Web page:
This may be the book the author had "always wanted to read", but not the one you probably expected.
The sleeve artfully avoids mention of the real content, being a rambling, insubstantial foray into the dizzying depths of paranormal phenomena.
The possibility of time-travel has recently attained scientific credibility, and most level-headed readers will rightly be expecting to gain new insights from a scientific (or at least logically consistent) treatment. Unfortunately the book wanders off into video-recording walls, pre-cognition and disembodied spirits. More anecdote than fact, too much wishful and woolly thinking. In following the contrivances of the author's "chain reaction" (read: synchronicity) I was reminded of those who see Christ's face in a cloud of smoke, or the Sphynx's on Mars.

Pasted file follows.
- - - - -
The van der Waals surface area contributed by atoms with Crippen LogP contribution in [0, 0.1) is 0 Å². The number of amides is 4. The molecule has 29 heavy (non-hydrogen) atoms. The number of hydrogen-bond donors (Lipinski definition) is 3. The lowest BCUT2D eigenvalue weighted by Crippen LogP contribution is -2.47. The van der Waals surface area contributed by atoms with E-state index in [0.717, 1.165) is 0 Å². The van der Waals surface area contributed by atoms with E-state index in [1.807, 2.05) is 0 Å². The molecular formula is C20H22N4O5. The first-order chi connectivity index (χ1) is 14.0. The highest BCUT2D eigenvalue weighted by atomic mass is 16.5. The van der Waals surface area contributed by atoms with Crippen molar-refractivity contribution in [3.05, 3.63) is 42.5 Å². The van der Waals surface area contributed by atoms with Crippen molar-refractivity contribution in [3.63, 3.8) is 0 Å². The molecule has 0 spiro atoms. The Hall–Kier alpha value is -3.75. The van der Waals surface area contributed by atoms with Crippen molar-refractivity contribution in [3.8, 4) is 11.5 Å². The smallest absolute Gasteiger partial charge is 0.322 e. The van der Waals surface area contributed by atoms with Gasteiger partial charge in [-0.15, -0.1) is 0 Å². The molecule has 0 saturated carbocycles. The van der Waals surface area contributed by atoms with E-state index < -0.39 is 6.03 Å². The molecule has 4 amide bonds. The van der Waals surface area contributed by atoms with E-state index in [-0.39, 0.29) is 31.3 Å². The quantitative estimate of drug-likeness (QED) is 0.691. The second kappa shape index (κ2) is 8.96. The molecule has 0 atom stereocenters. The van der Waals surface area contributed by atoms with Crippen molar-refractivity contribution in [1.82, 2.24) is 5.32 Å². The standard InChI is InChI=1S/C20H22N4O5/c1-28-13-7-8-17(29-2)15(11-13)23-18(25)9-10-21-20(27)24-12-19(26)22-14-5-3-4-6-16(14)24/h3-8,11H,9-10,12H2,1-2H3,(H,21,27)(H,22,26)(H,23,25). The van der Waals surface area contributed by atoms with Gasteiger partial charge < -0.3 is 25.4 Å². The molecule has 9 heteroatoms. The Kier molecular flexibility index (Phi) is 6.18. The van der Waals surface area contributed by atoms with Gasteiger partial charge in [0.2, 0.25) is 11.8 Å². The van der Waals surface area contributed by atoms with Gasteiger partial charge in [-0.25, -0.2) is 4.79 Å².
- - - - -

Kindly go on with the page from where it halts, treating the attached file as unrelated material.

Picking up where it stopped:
And where would we be without that modern-day saviour of the impossible, Quantum Mechanics. Randles trots it out in just that level of detail that the new-age paperazzi relish: sufficient to give their superstitions a convenient scientific gloss, but not quite enough to expose what it's REALLY telling us.
It will probably be with a sense of disappointment that the reader reaches the last page having learnt little more than how to keep a nice, neat dream-diary.